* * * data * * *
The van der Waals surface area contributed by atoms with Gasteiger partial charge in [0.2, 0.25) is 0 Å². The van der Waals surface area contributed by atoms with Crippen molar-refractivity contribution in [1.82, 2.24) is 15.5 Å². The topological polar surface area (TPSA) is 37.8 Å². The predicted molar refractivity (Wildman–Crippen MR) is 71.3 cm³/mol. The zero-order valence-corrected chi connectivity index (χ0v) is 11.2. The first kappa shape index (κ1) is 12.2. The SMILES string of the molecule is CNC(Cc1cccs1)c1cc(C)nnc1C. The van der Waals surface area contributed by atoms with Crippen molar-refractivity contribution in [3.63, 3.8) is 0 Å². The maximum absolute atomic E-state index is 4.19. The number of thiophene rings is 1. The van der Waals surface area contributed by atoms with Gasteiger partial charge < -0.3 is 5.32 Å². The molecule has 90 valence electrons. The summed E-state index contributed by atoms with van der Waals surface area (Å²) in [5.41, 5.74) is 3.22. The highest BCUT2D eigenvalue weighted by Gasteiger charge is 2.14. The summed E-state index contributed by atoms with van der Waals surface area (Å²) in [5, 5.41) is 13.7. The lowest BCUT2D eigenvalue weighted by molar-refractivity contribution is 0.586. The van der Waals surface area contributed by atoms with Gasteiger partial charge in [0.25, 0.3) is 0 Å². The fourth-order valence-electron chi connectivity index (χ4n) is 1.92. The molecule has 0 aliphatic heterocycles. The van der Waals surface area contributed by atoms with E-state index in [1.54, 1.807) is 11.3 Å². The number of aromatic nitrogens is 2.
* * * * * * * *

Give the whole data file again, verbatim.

The van der Waals surface area contributed by atoms with Gasteiger partial charge in [0.2, 0.25) is 0 Å². The van der Waals surface area contributed by atoms with Crippen molar-refractivity contribution in [1.82, 2.24) is 15.5 Å². The topological polar surface area (TPSA) is 37.8 Å². The predicted molar refractivity (Wildman–Crippen MR) is 71.3 cm³/mol. The zero-order valence-corrected chi connectivity index (χ0v) is 11.2. The first kappa shape index (κ1) is 12.2. The SMILES string of the molecule is CNC(Cc1cccs1)c1cc(C)nnc1C. The van der Waals surface area contributed by atoms with Crippen molar-refractivity contribution in [3.63, 3.8) is 0 Å². The maximum absolute atomic E-state index is 4.19. The number of thiophene rings is 1. The van der Waals surface area contributed by atoms with Gasteiger partial charge < -0.3 is 5.32 Å². The molecule has 90 valence electrons. The summed E-state index contributed by atoms with van der Waals surface area (Å²) in [5.41, 5.74) is 3.22. The highest BCUT2D eigenvalue weighted by Gasteiger charge is 2.14. The summed E-state index contributed by atoms with van der Waals surface area (Å²) in [5, 5.41) is 13.7. The lowest BCUT2D eigenvalue weighted by molar-refractivity contribution is 0.586. The van der Waals surface area contributed by atoms with Gasteiger partial charge in [0.25, 0.3) is 0 Å². The fourth-order valence-electron chi connectivity index (χ4n) is 1.92. The molecule has 0 aliphatic heterocycles. The van der Waals surface area contributed by atoms with E-state index in [1.54, 1.807) is 11.3 Å². The number of aromatic nitrogens is 2.